The minister for the cabinet office intends to introduce a law to prevent the sale of vape and e-cigarette devices to under 18-year-olds.

Selling these products to under 18s is currently at each retailer’s discretion.

Over recent months there have been reports of a significant increase in the use of vapes and in particular disposable vapes by young people. These reports come from a wide range of sources, including schools.

Kate Lord-Brennan told the House of Keys that her department plans to draft up a Bill for public consultation ‘before Christmas’.

She added that Public Health is currently engaging with retailers and stakeholders on the policy and legislation and she will be pushing for the draft Bill to be completed in the time frame promised.

‘The consultation will give the public the opportunity to give their thoughts on what should be covered in the legislation,’ Ms Lord-Brennan said.

‘Public Health is working with the Department of Education, Sport and Culture on creating information resources and assemblies in schools are being organised in collaboration with the police and Quit4You [the island’s free stop smoking service].’

The Bill could go before Tynwald before Easter 2023.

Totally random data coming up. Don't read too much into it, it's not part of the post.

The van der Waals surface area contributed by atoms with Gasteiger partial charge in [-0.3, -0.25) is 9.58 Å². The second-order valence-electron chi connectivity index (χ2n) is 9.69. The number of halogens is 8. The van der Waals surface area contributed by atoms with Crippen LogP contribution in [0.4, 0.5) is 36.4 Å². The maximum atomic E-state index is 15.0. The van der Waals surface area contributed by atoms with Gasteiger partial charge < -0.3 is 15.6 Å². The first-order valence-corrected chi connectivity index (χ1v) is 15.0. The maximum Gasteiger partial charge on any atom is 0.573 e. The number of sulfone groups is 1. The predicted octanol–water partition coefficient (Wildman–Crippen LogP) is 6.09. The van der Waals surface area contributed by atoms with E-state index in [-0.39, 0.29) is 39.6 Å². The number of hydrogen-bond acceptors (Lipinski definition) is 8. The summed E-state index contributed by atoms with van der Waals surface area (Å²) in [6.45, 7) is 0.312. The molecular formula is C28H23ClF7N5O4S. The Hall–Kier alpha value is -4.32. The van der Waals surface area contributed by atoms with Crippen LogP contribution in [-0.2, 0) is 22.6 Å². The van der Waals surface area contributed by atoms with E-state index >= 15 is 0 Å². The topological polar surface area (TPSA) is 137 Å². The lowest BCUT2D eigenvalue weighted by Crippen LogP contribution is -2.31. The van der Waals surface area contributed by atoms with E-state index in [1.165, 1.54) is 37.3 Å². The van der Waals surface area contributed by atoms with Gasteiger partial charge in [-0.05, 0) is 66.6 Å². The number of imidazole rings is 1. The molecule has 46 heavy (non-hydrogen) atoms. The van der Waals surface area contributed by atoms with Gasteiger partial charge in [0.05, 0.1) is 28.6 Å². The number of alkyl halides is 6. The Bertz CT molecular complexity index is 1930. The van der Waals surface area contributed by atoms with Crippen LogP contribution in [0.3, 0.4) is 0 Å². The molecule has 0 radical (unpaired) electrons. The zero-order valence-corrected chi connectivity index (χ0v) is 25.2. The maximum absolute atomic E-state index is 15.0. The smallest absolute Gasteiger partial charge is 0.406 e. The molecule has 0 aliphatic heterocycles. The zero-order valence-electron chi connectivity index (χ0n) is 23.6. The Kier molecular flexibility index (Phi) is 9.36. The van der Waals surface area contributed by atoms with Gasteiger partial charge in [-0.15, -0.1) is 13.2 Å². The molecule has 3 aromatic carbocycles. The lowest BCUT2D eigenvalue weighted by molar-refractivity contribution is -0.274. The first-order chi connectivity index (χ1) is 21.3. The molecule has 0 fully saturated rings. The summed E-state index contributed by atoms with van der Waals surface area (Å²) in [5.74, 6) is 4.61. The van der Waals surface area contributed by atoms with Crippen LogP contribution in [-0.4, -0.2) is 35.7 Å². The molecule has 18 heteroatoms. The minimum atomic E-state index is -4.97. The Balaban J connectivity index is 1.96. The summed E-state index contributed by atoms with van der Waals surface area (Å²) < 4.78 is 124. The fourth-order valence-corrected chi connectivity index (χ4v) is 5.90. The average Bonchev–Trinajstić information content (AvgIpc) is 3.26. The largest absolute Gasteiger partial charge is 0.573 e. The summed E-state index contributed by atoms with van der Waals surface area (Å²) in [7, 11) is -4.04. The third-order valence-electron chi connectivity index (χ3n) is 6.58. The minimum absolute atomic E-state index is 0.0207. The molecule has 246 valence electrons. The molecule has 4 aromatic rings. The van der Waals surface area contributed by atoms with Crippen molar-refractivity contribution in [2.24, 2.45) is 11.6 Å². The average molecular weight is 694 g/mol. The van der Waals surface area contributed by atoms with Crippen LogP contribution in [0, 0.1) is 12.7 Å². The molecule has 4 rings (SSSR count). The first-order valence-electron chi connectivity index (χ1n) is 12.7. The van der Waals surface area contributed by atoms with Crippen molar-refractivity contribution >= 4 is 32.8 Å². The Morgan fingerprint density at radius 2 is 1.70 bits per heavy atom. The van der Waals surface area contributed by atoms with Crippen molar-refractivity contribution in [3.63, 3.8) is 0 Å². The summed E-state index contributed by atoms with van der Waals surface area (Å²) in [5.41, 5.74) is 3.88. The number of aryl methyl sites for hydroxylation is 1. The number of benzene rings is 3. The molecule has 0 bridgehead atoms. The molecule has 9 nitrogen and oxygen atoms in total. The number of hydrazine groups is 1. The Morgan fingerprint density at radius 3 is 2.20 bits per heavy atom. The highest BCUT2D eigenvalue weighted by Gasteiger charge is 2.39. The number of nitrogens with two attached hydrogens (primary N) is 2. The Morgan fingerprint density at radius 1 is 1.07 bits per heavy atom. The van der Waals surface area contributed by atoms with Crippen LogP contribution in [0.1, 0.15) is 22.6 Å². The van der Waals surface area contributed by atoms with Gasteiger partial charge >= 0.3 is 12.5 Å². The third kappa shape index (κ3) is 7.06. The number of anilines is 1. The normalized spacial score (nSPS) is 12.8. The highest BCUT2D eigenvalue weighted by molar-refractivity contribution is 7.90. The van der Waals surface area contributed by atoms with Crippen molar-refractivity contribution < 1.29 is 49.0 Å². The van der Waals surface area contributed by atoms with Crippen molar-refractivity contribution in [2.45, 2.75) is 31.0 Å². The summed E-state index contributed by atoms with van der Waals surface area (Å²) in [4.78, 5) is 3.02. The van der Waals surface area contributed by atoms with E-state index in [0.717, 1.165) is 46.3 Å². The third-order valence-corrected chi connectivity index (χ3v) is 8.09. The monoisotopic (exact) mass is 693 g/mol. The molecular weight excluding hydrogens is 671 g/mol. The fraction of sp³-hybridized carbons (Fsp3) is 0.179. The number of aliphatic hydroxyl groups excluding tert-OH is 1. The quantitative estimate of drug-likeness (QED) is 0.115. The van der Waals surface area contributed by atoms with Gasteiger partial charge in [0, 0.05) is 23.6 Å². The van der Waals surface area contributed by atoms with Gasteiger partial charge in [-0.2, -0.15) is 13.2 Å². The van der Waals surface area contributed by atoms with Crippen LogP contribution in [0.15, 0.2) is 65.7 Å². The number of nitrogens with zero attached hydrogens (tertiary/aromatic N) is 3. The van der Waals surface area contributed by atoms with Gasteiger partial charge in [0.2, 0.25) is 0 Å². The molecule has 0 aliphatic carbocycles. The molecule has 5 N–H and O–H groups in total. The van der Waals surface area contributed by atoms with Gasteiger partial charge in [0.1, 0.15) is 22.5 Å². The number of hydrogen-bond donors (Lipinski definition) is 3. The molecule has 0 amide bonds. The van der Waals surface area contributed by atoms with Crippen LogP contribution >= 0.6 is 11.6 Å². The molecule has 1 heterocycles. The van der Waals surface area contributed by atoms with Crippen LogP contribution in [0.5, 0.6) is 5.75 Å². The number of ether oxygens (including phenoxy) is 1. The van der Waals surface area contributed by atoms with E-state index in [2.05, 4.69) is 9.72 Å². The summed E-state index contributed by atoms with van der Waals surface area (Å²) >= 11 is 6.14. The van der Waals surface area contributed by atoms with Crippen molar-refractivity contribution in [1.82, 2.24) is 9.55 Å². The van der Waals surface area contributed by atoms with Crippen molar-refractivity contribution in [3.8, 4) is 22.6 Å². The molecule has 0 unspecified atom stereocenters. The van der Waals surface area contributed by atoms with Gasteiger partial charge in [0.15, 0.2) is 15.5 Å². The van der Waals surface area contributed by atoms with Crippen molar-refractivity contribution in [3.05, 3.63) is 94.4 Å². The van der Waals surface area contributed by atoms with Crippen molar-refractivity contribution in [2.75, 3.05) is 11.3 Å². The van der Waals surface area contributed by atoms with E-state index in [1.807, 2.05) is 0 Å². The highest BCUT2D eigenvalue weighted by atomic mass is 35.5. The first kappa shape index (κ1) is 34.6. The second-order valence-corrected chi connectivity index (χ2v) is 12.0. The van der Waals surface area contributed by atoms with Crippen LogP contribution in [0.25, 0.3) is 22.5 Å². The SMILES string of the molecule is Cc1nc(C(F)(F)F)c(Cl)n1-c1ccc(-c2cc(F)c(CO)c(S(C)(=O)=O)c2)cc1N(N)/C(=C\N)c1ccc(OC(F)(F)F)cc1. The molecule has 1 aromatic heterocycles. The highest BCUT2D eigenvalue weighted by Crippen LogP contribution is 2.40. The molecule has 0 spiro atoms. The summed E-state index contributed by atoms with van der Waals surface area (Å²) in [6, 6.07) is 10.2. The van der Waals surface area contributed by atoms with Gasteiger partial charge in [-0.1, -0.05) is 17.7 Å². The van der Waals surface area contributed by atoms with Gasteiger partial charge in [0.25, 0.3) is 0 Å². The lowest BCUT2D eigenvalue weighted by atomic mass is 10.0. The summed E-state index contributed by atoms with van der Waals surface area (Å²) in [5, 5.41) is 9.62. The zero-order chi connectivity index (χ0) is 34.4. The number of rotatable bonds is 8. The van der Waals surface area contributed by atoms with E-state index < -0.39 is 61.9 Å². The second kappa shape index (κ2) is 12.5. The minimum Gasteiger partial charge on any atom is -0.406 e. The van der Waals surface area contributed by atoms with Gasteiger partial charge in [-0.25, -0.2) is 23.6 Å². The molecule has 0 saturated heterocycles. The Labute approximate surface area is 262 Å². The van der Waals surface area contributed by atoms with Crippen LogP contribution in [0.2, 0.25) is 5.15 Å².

This followed Arbory, Castletown and Malew MHK Jason Moorhouse’s question to the education minister on discussions with the Chief Constable about vaping in schools.

Julie Edge explained it was not an operational matter for the constabulary as there is no legislation in place against it.

She said the actions that can be taken by schools include confiscating the vaping or e-cigarette device, calling parents into school, asking parents if they wish to dispose of it or collect the item, and schools will have their own sanctions on behaviour policy.

Ms Edge added that vaping is treated ‘in the same way’ as any other smoking in school and is sanctioned in the same manner.

She didn’t, however, have any data on how many kits had been confiscated since the beginning of the school year.

The EU and UK introduced regulatory controls for nicotine containing products in 2016, and there is strong medical advice from across the world on the dangers of smoking and vaping.

Public Health strongly advises all those under 18 years of age not to vape. The highly addictive nicotine found in vapes may pose a health risk to still developing bodies, including the potential for underdeveloped lungs.